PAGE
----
This book was a slow starter for me but I'm glad I kept reading as it's a great story and the characters lingered with me after I'd finished it. For me, a huge part of whether I like a book or not is down to the level of research and the authenticity of what they are describing. I can safely say that Caz Frear has done her homework with regards to police work and police humour. Although there are a few artistic licences taken, the over all feel of Cat's interaction with her colleagues and the te This book was a slow starter for me but I'm glad I kept reading as it's a great story and the characters lingered with me after I'd finished it. For me, a huge part of whether I like a book or not is down to the level of research and the authenticity of what they are describing. I can safely say that Caz Frear has done her homework with regards to police work and police humour. Although there are a few artistic licences taken, the over all feel of Cat's interaction with her colleagues and the techniques used in interviewing is very good. Working fairly closely with the police in my own job I am often annoyed by inaccurate portrayals in books. Setting is another thing that Frear is very good at. I'm still not entirely sure how, but there was a distinct change in tone and tempo in the scenes set in Ireland, both the flash backs and the current ones. It is so subtle I really can't put my finger on how she's done it but I felt, a long with Cat that Ireland was a safer, more comfortable place to be, even with her suspicions of what happened 'back then'. I do have to say here that the 'what happened back then' doom laden sentences were a little obvious and I think that was what stopped me from enjoying the early chapters. I thought I'd caught Frear out at one point as there was something that meant I couldn't possibly see a grown woman still being concerned by childhood fears but then, deftly and simply, Frear closes that loophole and puts me back in my place! And yes, I did genuinely gasp out loud "so THATS why she......." Frear 1 - This reader 0.The thing that captivated me the most in this book though was the relationship between Catrina and Parnell. Having had that bond with an older male colleague myself it was great to see it so well demonstrated in prose. Real love, friendship and concern between people of the opposite sex with no sexual or romantic feelings involved at all. And no suggestion or suspicion of such by those around them. Cat's fears of letting him down at the end when she feels compelled to tell him about her father are so poignant. Another example of Frears seemingly effortless ability to create a mood within her writing, the Hicks family's Christmas was so realistic. I have been to those houses at Christmas, in fact my family was that middle class, drinks parties with the neighbours, roaring fire and large bowl of nuts, families and it worked to have those scenes so cosy and warm when outside was winter and an unsolved crime. I liked the interaction between Catrina and her Father and sister but I did think there was a heck of a lot of animosity between her and her brother and it wasn't, to my satisfaction, explained properly. I thought it would become clearer at the end of the book but it never did. I did love the redemptive ending though! All in all a great read and if Catrina and Parnell were to become a crime fighting double act I would definitely buy subsequent books. That said, I will read anything else written by Frear.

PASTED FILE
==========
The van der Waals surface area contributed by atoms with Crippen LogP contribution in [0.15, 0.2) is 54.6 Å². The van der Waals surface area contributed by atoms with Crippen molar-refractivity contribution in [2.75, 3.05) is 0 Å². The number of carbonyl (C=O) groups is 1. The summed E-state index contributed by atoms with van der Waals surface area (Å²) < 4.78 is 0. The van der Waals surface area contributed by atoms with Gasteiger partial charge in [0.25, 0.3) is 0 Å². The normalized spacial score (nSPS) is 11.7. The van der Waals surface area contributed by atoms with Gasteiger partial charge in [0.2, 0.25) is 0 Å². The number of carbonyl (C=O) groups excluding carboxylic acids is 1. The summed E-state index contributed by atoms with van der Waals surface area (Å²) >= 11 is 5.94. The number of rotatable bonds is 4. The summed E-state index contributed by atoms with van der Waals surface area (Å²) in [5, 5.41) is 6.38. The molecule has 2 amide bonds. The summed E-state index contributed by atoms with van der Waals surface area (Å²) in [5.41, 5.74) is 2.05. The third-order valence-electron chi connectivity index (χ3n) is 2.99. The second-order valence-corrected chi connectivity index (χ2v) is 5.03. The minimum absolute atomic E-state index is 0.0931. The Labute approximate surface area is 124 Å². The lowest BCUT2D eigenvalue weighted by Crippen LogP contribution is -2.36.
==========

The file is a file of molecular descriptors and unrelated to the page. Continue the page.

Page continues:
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  • Debstr
    May 31, 2017
    ARC from Netgalley.This is a terrific read: well-written with rounded, developed characters and a stonking good story. Initially it reads like a fairly entertaining police procedural with a bit of narrator-angst thrown in, but once it really gets stuck into the plot, it just takes off. Highly-recommended and especially impressive for a debut novel - I hope to see more from this author before too long.
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  • Manon
    June 28, 2017
    I was provided an ARC via NetGalley in exchange for an honest reviewThis was a good story, with interesting characters. I wasn’t expecting most of the twists which felt great and most of my theories were obliterated. It kept me on my toes the entire time.I wish I had felt more of a connection to the main character though.
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  • Annie
    May 17, 2017